Finally in 2009, after 13 years of driving and dreaming, I had enough dough and courage to afford a decent piece of land and so Quinta Rosa was born. This place is my refuge and my haven. Most of my expeditions and adventure start and end here and is the only place I feel whole. One of my kids love it. The other hates it. My wife tolerates it. But I’m a happy camper with a realized dream but the snow.
This is the Black-crowned Palm-tanager (phaenicophilus palmarum) and the first time I saw it was while peeing in my grandmothers bathroom. Seriously. There was an illustration of this great bird hanging in the wall in front of the toilet and I would stared at the image while emptying my bladder. I remember feeling a bit embarrassed by this unusual voyeur and wonder about the real reason of it having “4 eyes” . -It doesn’t really have 4 eyes, but it looks like it. Is for fooling enemies – my grandma said. It looked more like a masked thieve to me and I thought t needed no protection from anything, but the other way around.
Years later when I got interested in birds and photography I would bump into this beloved childhood companion again and again. It’s very common in the island and can only be found here. As most weekends, last Sunday I went birding in Quintas del Bosque and it was not one of the most successful sessions I’ve had. I wanted to stay close to the cabin in order to spend more time with the wife and kids. But my dear “4 ojos” was there for me as usual. Always curious, almost reckless. I find it to be the most underrated bird in the Hispaniola. More beautiful than people give it credit for, more common than people realize and a lot more friendly that it should be. So if you ever come down to the Dominican Republic or Haiti, look this bird up. It will gift you with wonderful images and joyous times.
A constant theme on blogs and websites all over the world is the celebrated “Bucket List”. When briefly faced with mortality one tends to make a list of achievements one must accomplish and fulfill our presence in the carnal dimension. I too have my list. Actually I have many lists: places I must see, books I must read, restaurants I must dine at and photographs I must capture before I die. These are note necessarily extraordinary images, not all of them at least, but things and places I want to see and record with my camera.
1. The eye of the humpback whale: actually this is very close to happening, since next February I will sail with Aquatic Adventures to snorkel with the humpbacks in the Silver Banks of my own country, Dominican Republic. I once saw a close up picture of a whales head and was very taken my the “humanness” of it’s gaze.
2. Portrait of a Bengal tiger: Once seen in the Chivas Reagal TV spot, it was burned in my brain. A tiger has always been a beast of power, elegance and flare. To hunt it down, spot it, aim and shoot and capture it on film in the wild must be an extraordinary experience.
3. Gray wolf: I had a close encounter with one once. While hiking Dumpling with my brother and a friend in Katmai National Park, we stopped to look at some black-capped chickadees when suddenly my brother heard a twig snap. After the now funny – uh oh – I turned around to find myself only a couple of yards from the intense stare of a lone wolf. I did not have the courage to photograph it and instead we fled. I deeply regret missing that opportunity and must seek this photo to redeem myself.
4. Hispaniolan Solenodont: the prehistoric creature is one of the few Caribbean endemic mammals that remain today. Threaten my habitat loss and domestic predators (cats and dogs) this ugly rodent-like thing is magnificent and it’s also one of the few mammals in the world that have some kind of poison. Most Dominicans have never seen one, including myself, hence my determination to capture it on film in the next 12 months.
5. Panoramic shot in Muir Woods: I visited Muir Woods two years ago and was overwhelmed by the majestic Red Woods. I could’ve wondered around in the forest forever. I love trees. I find them to be very noble and wise creatures, and Muir Woods is like the cathedral of great trees. Two years ago I was not into photography yet, but next time my camera and I will attempt to capture the wonderful poetry of such a magical place.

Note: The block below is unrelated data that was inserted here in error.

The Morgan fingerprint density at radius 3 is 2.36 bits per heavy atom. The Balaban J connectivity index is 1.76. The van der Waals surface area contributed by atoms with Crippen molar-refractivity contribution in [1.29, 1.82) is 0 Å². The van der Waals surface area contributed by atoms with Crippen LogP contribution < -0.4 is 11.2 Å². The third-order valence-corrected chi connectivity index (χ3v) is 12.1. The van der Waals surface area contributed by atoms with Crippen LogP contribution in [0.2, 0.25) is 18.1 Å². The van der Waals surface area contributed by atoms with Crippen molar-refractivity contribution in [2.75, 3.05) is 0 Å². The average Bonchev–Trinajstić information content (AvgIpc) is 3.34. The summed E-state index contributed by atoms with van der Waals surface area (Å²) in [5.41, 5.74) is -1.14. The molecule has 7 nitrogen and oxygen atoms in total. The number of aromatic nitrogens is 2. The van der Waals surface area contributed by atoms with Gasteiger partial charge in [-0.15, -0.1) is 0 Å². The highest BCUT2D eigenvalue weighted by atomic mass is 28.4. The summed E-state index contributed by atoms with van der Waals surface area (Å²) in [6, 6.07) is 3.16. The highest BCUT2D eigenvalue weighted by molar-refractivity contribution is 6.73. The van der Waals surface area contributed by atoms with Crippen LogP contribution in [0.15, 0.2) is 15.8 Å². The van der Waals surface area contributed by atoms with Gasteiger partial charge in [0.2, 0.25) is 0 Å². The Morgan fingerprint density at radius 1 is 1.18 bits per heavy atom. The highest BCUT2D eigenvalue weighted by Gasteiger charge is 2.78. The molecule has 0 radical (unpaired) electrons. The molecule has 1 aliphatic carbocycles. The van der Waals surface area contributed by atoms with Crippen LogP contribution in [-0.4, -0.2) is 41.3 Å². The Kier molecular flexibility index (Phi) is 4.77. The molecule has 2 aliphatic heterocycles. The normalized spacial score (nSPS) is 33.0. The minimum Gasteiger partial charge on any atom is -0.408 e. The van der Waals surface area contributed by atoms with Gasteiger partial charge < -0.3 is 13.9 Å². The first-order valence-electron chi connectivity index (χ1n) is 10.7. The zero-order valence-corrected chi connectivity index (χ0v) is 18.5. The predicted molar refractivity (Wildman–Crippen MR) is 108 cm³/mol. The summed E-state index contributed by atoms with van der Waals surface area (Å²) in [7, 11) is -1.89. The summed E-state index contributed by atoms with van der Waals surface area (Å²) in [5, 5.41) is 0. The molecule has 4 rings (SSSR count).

6. Bald eagle attack: I did photograph bald eagles while in Alaska very recently, but only perched in the top of a pine tree. Since I already have a shot of the snowy owl, my favorite bird in the world, this bird is the next favorite raptor on my list. Its attack is swift and efficient like no other and a shot of it fishing or hunting is a must.
7. Aerial view of the Amazon River: the first book that changed my life was “Los pasos perdidos” (The lost footsteps) by Cuban writer Alejo Carpentier. In it a musicologist goes deep in to the jungle and looses the sense of time, reason while taking the reader into a delicious adventure. Since then I have always desired to capture the Amazons image. An aerial view of a curvy segment will satisfy this need.
8. The emperor penguins of Antarctica: As most of us I was taken my “The march of the penguins”. Their determination, their strength and the hostile and beautiful place they live in has to be one of the most overwhelming sites on earth. I have seen various shots of the image I want, most of them taken by wonderful photographers. But more than getting the image, the experience of taking it is what I seek.
9. The Narwhal: Forget the scientific fact that proves is not a horn but an overgrown tooth. I think of it as sea unicorn with a horn and a wonderful spirit. I have no specific reason for desiring an image of this mythological creature rather than it’s beauty and my child-long desire of riding a unicorn.
10. Underwater landscape of the Great Barrier Reef: I did scuba dive for a while until one of my eardrums gave out and could not equalize anymore. I’ll buy a helmet if I have to for this shot. Diving is like floating into an alien atmosphere. I will play Pink Floyd’s Dark Side of the Moon and take this photo if is the last thing I do.
This is the gem of La Hispaniola. A small drop of feathers and jewels, without a doubt this is one of the most beautiful endemic birds of Dominican Republic and Haiti. One of two species on the island, the broad-billed tody (todus subulatus ), it’s easy to spot in the right habitat. I frequently photograph this pretty little thing near my cabin in Quintas del Bosque. It is a curious and fast creature and its call sounds more like that of an insect than an actual bird.
The first time I spotted one of this gorgeous little birds, was by pure coincidence. I was sitting in my porch and this little gem perched on a pine branch a few meters away from my rocking chair. Since then, every time a birding expedition goes bad, I can always count on getting home, pouring my self a drink and snapping a few shots of this green treasure in my own backyard.